To begin with, “kingdom” is a political term. Jesus could have spoken of the “family” of God, or the “community” of God, keeping the command of Love in the personal realm, deep and broad. But he didn’t. We do, of course, most often when we want to keep the peace between our lives as disciples and citizens of the larger world. But when we do that we shorten the length and lower the height of a Love that is intended to transform the world every bit as much as it is intended to transform our personal life.

Though we most often break it down into parties and differing ideologies, in the end, “politics” is about the shape and shaping of human community. And let’s be honest, the shaping of human community around the world has been, and is, structured to favor the powerful and the wealthy. Being powerful and wealthy isn’t (necessarily) a bad thing. But being ignorant of, or worse indifferent to, the imbalance of power and privilege that power and wealth creates. What we need is more “disenchanted” members of the privileged class, more financially comfortable people – like us! – disenchanted with systemic injustice, racial discrimination, sexual exploitation, and any other practice that diminishes the humanity in any of us. What we need is more “disenchanted” members of the privileged class, more financially comfortable people – like us! – who are committed to the communal transformation possible through the “long and high” Love of God that is a part of us.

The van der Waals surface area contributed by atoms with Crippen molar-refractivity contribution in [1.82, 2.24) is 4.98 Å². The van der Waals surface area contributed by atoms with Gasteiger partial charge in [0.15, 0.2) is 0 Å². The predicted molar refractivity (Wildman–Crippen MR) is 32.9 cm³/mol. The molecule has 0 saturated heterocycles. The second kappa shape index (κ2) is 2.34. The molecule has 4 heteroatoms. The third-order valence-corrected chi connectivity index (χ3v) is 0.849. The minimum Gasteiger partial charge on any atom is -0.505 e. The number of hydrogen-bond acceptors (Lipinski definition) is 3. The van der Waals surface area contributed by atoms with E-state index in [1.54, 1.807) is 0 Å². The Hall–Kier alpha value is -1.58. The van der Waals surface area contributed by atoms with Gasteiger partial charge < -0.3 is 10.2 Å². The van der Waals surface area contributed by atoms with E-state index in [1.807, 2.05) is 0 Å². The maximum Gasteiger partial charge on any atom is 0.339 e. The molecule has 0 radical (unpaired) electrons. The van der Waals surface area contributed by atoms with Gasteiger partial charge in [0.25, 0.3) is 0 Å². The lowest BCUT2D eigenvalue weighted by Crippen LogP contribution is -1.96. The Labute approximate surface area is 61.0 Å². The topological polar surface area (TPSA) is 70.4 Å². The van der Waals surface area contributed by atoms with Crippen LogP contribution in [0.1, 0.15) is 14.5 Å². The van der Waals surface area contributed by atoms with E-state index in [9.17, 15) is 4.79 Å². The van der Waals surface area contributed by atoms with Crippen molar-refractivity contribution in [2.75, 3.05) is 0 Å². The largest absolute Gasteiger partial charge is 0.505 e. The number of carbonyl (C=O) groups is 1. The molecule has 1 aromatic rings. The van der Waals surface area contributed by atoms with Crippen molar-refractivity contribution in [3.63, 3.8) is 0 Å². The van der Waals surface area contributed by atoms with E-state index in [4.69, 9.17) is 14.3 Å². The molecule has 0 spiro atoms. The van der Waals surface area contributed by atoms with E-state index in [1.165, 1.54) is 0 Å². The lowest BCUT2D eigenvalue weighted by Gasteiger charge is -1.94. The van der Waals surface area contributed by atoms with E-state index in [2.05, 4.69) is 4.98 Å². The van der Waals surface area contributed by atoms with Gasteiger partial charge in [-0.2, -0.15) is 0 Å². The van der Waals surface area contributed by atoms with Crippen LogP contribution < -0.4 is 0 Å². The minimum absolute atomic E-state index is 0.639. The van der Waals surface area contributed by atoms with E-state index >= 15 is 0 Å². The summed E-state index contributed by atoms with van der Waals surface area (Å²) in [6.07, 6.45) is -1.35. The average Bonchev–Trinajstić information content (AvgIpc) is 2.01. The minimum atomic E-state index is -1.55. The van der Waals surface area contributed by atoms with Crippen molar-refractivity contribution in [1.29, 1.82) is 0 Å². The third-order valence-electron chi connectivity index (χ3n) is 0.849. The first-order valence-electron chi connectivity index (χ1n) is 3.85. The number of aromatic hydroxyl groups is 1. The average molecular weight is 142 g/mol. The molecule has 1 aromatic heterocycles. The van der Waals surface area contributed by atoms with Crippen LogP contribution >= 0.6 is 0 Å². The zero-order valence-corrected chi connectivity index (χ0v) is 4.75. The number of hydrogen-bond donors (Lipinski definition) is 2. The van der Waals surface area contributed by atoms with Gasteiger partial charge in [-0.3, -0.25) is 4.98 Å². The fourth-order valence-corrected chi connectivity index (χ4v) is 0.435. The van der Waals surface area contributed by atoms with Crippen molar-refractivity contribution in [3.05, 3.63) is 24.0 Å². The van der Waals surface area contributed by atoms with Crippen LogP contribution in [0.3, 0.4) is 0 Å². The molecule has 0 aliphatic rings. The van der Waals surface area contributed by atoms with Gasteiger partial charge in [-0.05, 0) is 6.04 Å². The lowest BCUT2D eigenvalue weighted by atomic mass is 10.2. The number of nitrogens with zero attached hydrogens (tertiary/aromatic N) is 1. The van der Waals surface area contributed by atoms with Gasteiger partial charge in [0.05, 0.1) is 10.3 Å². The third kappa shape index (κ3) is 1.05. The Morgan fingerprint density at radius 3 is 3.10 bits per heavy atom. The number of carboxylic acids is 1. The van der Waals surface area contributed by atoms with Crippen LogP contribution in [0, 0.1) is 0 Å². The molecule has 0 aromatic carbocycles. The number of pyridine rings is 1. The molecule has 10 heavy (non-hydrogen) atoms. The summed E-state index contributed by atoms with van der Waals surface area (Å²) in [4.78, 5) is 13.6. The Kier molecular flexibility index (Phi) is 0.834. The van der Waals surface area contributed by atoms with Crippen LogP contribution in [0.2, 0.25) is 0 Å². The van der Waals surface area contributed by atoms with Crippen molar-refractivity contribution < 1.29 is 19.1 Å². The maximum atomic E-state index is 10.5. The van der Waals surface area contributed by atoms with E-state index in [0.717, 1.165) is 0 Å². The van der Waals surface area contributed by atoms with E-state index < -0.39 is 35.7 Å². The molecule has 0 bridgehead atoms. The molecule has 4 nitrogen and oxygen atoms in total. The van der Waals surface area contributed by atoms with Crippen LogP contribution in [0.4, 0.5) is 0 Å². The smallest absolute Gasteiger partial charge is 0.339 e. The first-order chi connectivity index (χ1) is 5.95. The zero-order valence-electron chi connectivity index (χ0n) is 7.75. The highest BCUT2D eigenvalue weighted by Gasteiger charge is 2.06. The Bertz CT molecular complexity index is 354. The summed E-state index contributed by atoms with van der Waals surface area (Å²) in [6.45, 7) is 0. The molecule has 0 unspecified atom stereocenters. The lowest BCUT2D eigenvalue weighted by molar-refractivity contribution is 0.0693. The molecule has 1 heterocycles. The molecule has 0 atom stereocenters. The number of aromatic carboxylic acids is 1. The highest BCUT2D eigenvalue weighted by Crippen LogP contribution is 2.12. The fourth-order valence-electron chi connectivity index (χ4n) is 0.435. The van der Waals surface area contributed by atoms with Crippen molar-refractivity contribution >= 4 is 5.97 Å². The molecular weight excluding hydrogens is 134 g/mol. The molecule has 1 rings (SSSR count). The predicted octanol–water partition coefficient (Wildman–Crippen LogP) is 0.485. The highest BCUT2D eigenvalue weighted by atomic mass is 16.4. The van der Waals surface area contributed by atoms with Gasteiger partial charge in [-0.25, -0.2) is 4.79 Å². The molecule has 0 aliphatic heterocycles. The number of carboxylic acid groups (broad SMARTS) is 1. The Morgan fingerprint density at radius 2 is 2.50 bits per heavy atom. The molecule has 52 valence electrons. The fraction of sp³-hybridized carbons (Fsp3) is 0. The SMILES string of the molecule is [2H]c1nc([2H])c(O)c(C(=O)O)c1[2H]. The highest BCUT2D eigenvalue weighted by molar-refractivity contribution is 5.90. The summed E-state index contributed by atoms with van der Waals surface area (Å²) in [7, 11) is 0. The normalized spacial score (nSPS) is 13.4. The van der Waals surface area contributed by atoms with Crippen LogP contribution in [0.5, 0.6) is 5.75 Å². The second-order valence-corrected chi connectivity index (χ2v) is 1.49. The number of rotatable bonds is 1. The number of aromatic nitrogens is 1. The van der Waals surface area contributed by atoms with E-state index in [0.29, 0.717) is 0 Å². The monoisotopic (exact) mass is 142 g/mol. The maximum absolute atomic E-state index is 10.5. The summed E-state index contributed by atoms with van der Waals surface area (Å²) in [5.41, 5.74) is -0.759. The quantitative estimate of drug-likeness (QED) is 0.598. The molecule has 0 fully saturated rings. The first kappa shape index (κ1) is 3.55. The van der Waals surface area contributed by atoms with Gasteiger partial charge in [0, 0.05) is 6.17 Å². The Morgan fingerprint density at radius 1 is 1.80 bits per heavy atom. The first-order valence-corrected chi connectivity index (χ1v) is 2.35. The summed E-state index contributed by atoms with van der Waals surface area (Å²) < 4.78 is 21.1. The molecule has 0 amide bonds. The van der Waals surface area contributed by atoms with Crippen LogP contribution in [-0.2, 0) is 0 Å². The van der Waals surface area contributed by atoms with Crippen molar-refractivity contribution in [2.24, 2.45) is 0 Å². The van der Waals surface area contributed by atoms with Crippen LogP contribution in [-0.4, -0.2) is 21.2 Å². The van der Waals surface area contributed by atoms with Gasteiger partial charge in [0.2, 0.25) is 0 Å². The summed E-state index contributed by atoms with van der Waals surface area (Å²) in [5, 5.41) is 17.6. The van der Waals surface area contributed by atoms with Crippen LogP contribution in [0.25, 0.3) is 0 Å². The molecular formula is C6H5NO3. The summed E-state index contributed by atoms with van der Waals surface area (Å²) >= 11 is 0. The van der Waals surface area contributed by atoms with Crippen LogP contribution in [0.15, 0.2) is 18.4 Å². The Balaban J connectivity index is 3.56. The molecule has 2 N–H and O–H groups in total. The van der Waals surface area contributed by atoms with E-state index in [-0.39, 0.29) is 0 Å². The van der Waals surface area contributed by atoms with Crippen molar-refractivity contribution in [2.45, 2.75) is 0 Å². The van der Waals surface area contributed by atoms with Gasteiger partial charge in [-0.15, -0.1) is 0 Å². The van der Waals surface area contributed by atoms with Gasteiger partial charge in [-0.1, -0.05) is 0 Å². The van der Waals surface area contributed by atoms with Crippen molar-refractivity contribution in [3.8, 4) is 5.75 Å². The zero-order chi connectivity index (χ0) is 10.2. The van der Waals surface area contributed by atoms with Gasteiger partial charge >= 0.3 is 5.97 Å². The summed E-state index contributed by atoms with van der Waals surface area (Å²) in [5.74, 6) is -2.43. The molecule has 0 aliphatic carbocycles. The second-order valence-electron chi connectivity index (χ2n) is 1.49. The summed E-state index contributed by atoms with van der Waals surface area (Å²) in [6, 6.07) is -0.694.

The Kingdom of God is the length and height of Love.

Nothing short of the “broad, long, high, and deep” Love of God that surpasses conventional knowledge will do. The church in every age, in any place, is the historical witness to this Love for the world. We are reconciled to God through the one we call Christ in such as way as to imagine and realize new love, transformed love, resurrection love.

Our prayer this morning and every morning answers the question that tugs at our hearts whenever we dare to love as Christ loved: Can Love really transform the world? And that prayer, our prayer that calls us to the breadth, length, height and depth of Love itself, concludes with this promise:

Our (God), who by the power at work within us, IS able to accomplish abundantly far more than all we can ask or imagine.

To God be the glory in the church and in Christ Jesus to all generations, forever and forever. Amen.

And … Amen.

Reverend Joel Weible, Pastor / Pewee Valley Presbyterian Church / August 19, 2018